Health Policy

A universal flu vaccine may soon be a reality

Every fall, millions of people are vaccinated against the flu with vaccines that are developed by scientists who predict which influenza strains are most likely to be problematic that particular year. New shots are required every year because there are thousands of influenza strains that constantly mutate, and one shot cannot protect against them all. Sometimes, the predictions are correct; sometimes, like in 2014, they miss the mark and tens of thousands of US citizens die from influenza. Furthermore, because flu vaccines are currently based on portions of the influenza virus that evolve throughout the flu season, protection is not guaranteed. Two independent groups of scientists have recently reported considerable progress towards a universal flu vaccine by using a novel approach. Both labs targeted hemagglutin, a protein found on the surface of the H1N1 influenza virus, that is composed of a head region that mutates and varies between different flu strains, and a stem region that is constant between different strains and does not mutate.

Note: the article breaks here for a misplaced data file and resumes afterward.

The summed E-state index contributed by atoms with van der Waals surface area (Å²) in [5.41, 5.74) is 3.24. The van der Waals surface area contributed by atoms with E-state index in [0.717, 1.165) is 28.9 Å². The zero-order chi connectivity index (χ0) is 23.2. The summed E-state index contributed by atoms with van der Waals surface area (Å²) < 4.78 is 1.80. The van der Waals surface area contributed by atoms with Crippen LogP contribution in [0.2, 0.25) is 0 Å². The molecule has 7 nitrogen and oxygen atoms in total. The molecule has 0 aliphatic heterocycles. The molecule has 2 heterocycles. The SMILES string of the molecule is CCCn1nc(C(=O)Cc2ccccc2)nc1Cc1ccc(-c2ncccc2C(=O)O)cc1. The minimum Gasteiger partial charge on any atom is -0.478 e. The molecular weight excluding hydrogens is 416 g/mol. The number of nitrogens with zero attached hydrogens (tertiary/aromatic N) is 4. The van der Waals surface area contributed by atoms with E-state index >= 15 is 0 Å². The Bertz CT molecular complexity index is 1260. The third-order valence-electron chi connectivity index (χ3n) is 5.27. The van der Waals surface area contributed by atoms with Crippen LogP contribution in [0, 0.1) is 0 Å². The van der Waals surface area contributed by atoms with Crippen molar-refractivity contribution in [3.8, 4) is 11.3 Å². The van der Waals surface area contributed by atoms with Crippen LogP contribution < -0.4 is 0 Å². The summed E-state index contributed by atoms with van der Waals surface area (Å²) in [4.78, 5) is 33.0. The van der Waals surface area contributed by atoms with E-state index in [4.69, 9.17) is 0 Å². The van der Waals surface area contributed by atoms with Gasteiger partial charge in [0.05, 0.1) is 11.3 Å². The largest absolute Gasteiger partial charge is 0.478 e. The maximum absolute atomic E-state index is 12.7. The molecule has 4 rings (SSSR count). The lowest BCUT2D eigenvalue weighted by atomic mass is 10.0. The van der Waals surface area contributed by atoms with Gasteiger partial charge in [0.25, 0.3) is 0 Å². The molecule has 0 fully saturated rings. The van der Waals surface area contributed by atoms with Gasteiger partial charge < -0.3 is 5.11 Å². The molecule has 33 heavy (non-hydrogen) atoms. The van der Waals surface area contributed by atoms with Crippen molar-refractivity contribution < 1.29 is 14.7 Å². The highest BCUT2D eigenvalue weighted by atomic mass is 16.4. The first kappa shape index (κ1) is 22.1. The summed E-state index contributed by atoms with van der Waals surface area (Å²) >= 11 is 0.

The two reports – published in Nature Medicine and Science on Wednesday, August 26 – employed different molecular engineering techniques to stabilize the stem portion of hemagglutin when it is isolated from the head region, thus producing a stable structure for the vaccine that is common between different strains. This new method resulted in almost 100% immunity in mice against the lethal H5N1 flu strain, which is distantly related to the H1N1 strain, and partial protection in ferrets and non-human primates. More research is needed to determine whether immunity extends to other strains of the influenza virus, as well as to determine the degree of protection in humans using a vaccine derived with these new approaches. (Hanae Armitage, Science; The Economist)